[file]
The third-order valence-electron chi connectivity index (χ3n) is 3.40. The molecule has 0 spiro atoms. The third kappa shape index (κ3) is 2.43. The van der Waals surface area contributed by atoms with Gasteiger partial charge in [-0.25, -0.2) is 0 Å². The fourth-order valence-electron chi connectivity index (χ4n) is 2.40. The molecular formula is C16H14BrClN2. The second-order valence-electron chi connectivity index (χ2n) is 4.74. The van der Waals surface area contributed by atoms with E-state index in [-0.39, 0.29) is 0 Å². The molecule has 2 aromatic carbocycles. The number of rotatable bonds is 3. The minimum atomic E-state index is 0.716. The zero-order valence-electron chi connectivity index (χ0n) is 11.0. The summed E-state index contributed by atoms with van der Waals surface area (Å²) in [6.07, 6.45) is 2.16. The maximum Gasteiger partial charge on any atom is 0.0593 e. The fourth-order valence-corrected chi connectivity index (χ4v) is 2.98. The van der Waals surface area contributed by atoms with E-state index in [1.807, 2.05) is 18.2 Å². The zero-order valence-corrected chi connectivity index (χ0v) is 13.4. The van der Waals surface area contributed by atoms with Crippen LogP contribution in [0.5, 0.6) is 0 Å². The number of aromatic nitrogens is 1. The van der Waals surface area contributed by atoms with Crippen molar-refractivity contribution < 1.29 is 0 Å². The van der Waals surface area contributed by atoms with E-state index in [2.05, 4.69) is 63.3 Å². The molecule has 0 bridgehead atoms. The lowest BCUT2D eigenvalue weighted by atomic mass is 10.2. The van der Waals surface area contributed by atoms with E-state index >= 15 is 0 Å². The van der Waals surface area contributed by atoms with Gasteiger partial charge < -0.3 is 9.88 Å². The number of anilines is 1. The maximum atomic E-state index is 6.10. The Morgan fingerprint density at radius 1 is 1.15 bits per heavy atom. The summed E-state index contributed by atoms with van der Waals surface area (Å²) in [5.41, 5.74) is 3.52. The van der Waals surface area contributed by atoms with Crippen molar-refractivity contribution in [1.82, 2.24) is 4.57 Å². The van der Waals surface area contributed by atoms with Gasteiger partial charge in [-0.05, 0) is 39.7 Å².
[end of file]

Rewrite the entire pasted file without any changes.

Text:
The third-order valence-electron chi connectivity index (χ3n) is 3.40. The molecule has 0 spiro atoms. The third kappa shape index (κ3) is 2.43. The van der Waals surface area contributed by atoms with Gasteiger partial charge in [-0.25, -0.2) is 0 Å². The fourth-order valence-electron chi connectivity index (χ4n) is 2.40. The molecular formula is C16H14BrClN2. The second-order valence-electron chi connectivity index (χ2n) is 4.74. The van der Waals surface area contributed by atoms with E-state index in [-0.39, 0.29) is 0 Å². The molecule has 2 aromatic carbocycles. The number of rotatable bonds is 3. The minimum atomic E-state index is 0.716. The zero-order valence-electron chi connectivity index (χ0n) is 11.0. The summed E-state index contributed by atoms with van der Waals surface area (Å²) in [6.07, 6.45) is 2.16. The maximum Gasteiger partial charge on any atom is 0.0593 e. The fourth-order valence-corrected chi connectivity index (χ4v) is 2.98. The van der Waals surface area contributed by atoms with E-state index in [1.807, 2.05) is 18.2 Å². The zero-order valence-corrected chi connectivity index (χ0v) is 13.4. The van der Waals surface area contributed by atoms with Crippen LogP contribution in [0.5, 0.6) is 0 Å². The number of aromatic nitrogens is 1. The van der Waals surface area contributed by atoms with Crippen molar-refractivity contribution < 1.29 is 0 Å². The van der Waals surface area contributed by atoms with E-state index in [2.05, 4.69) is 63.3 Å². The molecule has 0 bridgehead atoms. The lowest BCUT2D eigenvalue weighted by atomic mass is 10.2. The van der Waals surface area contributed by atoms with E-state index >= 15 is 0 Å². The van der Waals surface area contributed by atoms with Gasteiger partial charge < -0.3 is 9.88 Å². The number of anilines is 1. The maximum atomic E-state index is 6.10. The Morgan fingerprint density at radius 1 is 1.15 bits per heavy atom. The summed E-state index contributed by atoms with van der Waals surface area (Å²) in [5.41, 5.74) is 3.52. The van der Waals surface area contributed by atoms with Crippen molar-refractivity contribution in [1.82, 2.24) is 4.57 Å². The van der Waals surface area contributed by atoms with Gasteiger partial charge in [-0.05, 0) is 39.7 Å².